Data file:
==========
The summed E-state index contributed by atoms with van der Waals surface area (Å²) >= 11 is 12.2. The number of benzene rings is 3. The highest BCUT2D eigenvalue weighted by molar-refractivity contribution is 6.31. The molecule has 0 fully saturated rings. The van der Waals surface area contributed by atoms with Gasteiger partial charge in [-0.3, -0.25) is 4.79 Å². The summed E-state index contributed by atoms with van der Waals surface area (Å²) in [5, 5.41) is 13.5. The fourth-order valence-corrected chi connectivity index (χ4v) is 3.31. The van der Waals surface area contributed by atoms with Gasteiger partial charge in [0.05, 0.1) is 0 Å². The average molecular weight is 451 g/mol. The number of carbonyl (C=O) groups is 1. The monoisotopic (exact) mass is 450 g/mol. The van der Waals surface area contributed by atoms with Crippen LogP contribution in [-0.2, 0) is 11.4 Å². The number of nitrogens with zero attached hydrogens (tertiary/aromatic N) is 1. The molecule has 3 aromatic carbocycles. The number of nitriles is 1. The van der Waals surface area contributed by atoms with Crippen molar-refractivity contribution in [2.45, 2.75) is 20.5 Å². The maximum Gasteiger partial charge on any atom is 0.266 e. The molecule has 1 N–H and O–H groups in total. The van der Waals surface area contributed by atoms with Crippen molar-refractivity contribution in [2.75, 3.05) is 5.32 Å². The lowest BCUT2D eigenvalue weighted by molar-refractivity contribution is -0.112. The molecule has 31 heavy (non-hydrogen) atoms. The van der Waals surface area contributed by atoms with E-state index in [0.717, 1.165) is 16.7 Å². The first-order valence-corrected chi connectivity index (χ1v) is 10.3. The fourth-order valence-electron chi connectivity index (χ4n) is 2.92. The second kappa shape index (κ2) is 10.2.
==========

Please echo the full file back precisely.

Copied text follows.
The summed E-state index contributed by atoms with van der Waals surface area (Å²) >= 11 is 12.2. The number of benzene rings is 3. The highest BCUT2D eigenvalue weighted by molar-refractivity contribution is 6.31. The molecule has 0 fully saturated rings. The van der Waals surface area contributed by atoms with Gasteiger partial charge in [-0.3, -0.25) is 4.79 Å². The summed E-state index contributed by atoms with van der Waals surface area (Å²) in [5, 5.41) is 13.5. The fourth-order valence-corrected chi connectivity index (χ4v) is 3.31. The van der Waals surface area contributed by atoms with Gasteiger partial charge in [0.05, 0.1) is 0 Å². The average molecular weight is 451 g/mol. The number of carbonyl (C=O) groups is 1. The monoisotopic (exact) mass is 450 g/mol. The van der Waals surface area contributed by atoms with Crippen LogP contribution in [-0.2, 0) is 11.4 Å². The number of nitrogens with zero attached hydrogens (tertiary/aromatic N) is 1. The molecule has 3 aromatic carbocycles. The number of nitriles is 1. The van der Waals surface area contributed by atoms with Crippen molar-refractivity contribution in [2.45, 2.75) is 20.5 Å². The maximum Gasteiger partial charge on any atom is 0.266 e. The molecule has 1 N–H and O–H groups in total. The van der Waals surface area contributed by atoms with Crippen molar-refractivity contribution in [2.75, 3.05) is 5.32 Å². The lowest BCUT2D eigenvalue weighted by molar-refractivity contribution is -0.112. The molecule has 31 heavy (non-hydrogen) atoms. The van der Waals surface area contributed by atoms with E-state index in [0.717, 1.165) is 16.7 Å². The first-order valence-corrected chi connectivity index (χ1v) is 10.3. The fourth-order valence-electron chi connectivity index (χ4n) is 2.92. The second kappa shape index (κ2) is 10.2.